11 May Search Engines are a Waste of Time
If you run a website (and even if you don’t) you probably get email messages guaranteeing that some company can get you to the top of Google, implying this is going to make you rich. Search engine optimization (SEO) companies insist that what they do works. In fact, I had one person tell me to do a Google search for “credit cards”. The first result on Google is not Visa, but “creditcards.com”. See, SEO work they insist!
Well of course the search term credit cards returns creditcards.com first; after all that is the name of their site. If I do a search for “walmart”, I would expect walmart.com to be listed first. That is the name of their website. Any time the search term matches the website name, it is most likely to come up number one (that by the way is a major hint when selecting domain names).
In fact, the number one search term for people going to most websites is the company or domain name. For example, most of the search results taking people to Amazon.com come from people typing in “amazon” in the Google search box. I consider this a “non-search” but it makes search engines look good. In the case of Amazon, even the word “books” isn’t a very good search term. “Harry Potter and the deathly hallows” is a valid search, but Amazon is not number one for this term. So why don’t we just go to the address bar and type in where we want to go instead of using Google to do a search? Perhaps it is laziness, habit, not knowing any better, or the fact that Google forces you to their search box instead of the address bar in order to make it look like more people are using search and they are driving traffic to your site. But many people do continue to use the address bar.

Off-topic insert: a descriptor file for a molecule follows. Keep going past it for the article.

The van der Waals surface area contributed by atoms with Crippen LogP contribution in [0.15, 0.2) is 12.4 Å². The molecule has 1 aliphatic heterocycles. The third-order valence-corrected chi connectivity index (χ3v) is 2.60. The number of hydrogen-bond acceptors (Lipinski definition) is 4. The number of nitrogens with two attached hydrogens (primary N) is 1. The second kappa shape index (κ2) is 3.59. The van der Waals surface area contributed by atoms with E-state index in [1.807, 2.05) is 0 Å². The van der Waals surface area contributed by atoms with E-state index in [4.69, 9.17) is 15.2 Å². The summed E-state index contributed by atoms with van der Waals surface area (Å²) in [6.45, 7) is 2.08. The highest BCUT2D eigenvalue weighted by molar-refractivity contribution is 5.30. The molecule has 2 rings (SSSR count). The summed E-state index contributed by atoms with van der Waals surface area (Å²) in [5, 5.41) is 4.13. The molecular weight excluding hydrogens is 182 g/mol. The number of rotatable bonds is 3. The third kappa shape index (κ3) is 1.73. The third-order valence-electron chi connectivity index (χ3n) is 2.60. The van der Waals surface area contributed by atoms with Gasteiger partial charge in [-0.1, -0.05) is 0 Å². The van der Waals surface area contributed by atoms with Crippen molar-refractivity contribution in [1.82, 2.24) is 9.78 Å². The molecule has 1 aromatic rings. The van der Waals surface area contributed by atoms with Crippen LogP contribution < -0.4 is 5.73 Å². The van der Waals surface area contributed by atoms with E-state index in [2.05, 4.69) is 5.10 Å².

Here is the simple truth that search marketing “experts” don’t want you to know: only about 25% of traffic to most websites comes from search engines (yes, Google does control 80% of that 25%). This is true even for companies like Amazon and IBM – only 25% of their web traffic comes from search engines. The other 75% of traffic comes from either direct entry, such as using the address bar, or from links. Links typically account for more traffic than the search engines do! And it is the number and quality of links that determines your search engine rankings in the first place.
My advice then is simple: concentrate on building quality one-way links to your website. This will improve your traffic. The side-effect is that this will also improve your search engine rankings for the keywords used in the link (i.e., “Harry Potter and the deathly hallows”). As long as this text link points to a page that is actually about Harry Potter, you have done more to improve your place on the internet than any SEO company can do for you. In other words, work on the other 75% of where your traffic is coming from, and the search engines will take care of themselves.